This is interesting because it would allow Google (or any other search engine) to quickly recalculate personalized indexes for each and every user. After seeding a personal index with my bookmarks file, Google would know that when I for "Jaguar" I'm probably interested in the latest version of Apple's OS, not the car or the cat. The CNET article has a good overview, but Jeffrey Heer's blog has a nice perspective as a researcher who happens to be housemates with one of the Kaltix founders.
There are a lot of question-marks still, and I'm not yet convinced that Kaltix's technology is the crown jewels that Heer or the CNET article claim it is. Speedy indexing is necessary for large-scale personalized search, but you still need to create a profile from something. The real question will be whether a search engine can generate a personal profile that helps disambiguate the searches people make in actual use. Add to this the need to keep personal information like browser history from being transmitted to outside companies and you have a tall order. I'm not saying these problems can't be solved, but as far as I know they haven't been solved yet. I expect Kaltix will get bought by one of the big search companies, but it will still be several years before we see personalized search running on any large (non-intranet) scale.
A couple stories have come up the last two days that highlight how the way the law and business determines identity isn't keeping up with technology. One story is about identity theft and the other about computer security violations, but both have a common thread: technology has made it so our common-sense assumptions about how to tell someone's identity no longer work.
The first is a lengthy Washington Post article about identity theft. The driving story is about Michael Berry, whose identity was stolen by an ex-con who proceeded to rack up debt and eventually commit murder all while living under Berry's name. Around this driving story the article gives a good analysis of just how incredibly easy and common this kind of identity theft is today.
It used to be that identifying someone was a long-term and high-touch operation. You'd get paychecks from a local business, deposit checks at the local bank branch, and write checks to the local grocery store. Over time all these entities would get to know you and your identity would become firmly entrenched in the system. Now that society is more mobile that system doesn't work, and we're finding that the replacement system of asking for social security numbers or mother's maiden name doesn't work too well either. Currently banks have to eat any monetary losses that come from identity-theft fraud, but do not currently have to take responsibility for damage caused to a person's credit rating or reputation (as a recently upheld by the South Carolina Supreme Court). That means that, as the law stands now, the economic incentives encourage more convenience and less security than would be the case if banks had to take the total cost of identity theft into account.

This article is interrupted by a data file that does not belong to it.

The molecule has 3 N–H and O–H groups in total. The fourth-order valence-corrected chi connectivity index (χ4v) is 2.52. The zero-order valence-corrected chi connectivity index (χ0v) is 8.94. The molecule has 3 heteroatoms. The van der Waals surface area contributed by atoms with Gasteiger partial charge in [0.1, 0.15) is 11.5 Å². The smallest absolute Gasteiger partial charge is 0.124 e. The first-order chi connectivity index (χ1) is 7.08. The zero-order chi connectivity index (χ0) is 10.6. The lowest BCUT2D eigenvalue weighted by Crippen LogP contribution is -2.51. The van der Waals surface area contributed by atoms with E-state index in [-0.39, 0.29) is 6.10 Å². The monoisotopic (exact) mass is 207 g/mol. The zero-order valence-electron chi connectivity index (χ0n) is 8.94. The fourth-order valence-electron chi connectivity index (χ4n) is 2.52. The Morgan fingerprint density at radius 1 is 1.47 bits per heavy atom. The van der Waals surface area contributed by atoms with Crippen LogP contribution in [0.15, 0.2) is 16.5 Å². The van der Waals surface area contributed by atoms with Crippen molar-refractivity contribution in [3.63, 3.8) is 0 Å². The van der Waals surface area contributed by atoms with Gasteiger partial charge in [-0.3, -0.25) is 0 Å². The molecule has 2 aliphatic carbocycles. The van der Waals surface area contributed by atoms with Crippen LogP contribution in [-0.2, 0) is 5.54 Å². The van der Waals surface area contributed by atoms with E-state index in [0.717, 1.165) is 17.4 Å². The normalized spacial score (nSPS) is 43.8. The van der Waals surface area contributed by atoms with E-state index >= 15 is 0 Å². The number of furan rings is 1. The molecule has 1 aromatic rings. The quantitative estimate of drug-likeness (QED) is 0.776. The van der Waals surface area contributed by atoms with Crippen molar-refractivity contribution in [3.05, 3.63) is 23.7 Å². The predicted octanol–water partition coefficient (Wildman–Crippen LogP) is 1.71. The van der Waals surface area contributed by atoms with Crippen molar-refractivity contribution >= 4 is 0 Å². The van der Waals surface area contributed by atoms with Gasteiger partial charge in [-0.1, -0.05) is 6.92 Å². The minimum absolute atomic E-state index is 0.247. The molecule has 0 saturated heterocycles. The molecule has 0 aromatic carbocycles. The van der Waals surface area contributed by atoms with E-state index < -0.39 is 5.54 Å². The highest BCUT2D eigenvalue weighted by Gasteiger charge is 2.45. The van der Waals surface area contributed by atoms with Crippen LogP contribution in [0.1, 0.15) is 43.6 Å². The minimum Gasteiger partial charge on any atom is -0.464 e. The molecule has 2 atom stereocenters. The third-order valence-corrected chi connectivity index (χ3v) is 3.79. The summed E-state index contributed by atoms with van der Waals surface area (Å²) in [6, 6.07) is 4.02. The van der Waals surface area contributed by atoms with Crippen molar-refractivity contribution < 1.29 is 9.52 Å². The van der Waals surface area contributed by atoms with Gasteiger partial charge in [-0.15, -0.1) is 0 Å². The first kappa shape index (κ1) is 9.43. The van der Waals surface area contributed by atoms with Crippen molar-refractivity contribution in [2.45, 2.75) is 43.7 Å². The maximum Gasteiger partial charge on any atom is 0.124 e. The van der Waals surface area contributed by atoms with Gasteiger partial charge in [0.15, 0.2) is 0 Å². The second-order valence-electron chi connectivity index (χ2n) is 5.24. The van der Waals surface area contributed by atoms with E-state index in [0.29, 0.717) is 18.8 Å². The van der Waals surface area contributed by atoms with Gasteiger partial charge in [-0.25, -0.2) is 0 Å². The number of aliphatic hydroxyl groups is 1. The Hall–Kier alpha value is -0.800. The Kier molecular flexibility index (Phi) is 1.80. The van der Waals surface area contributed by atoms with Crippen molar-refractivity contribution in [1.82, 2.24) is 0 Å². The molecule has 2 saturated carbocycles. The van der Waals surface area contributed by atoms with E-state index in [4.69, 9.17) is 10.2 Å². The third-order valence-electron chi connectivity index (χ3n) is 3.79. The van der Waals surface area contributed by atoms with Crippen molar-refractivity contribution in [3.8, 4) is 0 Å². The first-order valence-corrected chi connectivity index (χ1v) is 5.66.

The second story is from yesterday's New York Times, who reported that a British man was exonerated of child pornography charges after his computer was found to have been infected by nearly a dozen Trojan-horse programs. Mr. Green, who has lost custody of his daughter and spent nine days in prison and three months in a "bail hostel" due to charges, has all along claimed that his computer was infected and that it even dialed into the Internet when no one was home.
In this case the question is whether Green is responsible for the material on his own computer. Not long ago if a crime was committed in a particular house then the perpetrator could only be one of a handful of people. For these data crimes, the person actually downloading porn onto Green's computer could have been literally anyone in the world. Similar arguments have been made about open Wi-Fi access points and "zombie" computers that are used as launching pads for attacks on other sites on the Net. As the Times article points out, there are two issues here. One is that bad guys could use such security problems as a defense, the other is that it really is a valid defense:
"The scary thing is not that the defense might work," said Mark Rasch, a former federal computer crime prosecutor. "The scary thing is that the defense might be right," and that hijacked computers could be turned to an evil purpose without an owner's knowledge or consent.
The general problem is that our old common sense ideas of identity no longer hold, or can't be applied in our hyper-convenient and mobile society. I'm not necessarily in control of my own networked computer. I'm not the only person who knows the last four digits of my SSN. And the person handling my application has almost certainly never seen me before, and that's no cause for alarm. Perhaps technology will come to the rescue in the form of biometrics that can prevent identity theft while still preventing governmental abuses. Perhaps regulation will come to the rescue in terms of systems to challenge faulty information, and by insuring that those who are responsible for security have the incentive to maintain it. Probably a combination of these will be required, but in the mean time I expect the problem to get worse before it gets better.
Guided voting already exists in basic form. I'm knowledgeable about a few political issues, but when it comes to local candidates or ballot initiatives outside my area of expertise I rely on party affiliation or endorsements from friends or organizations I trust to "tell" me how to vote.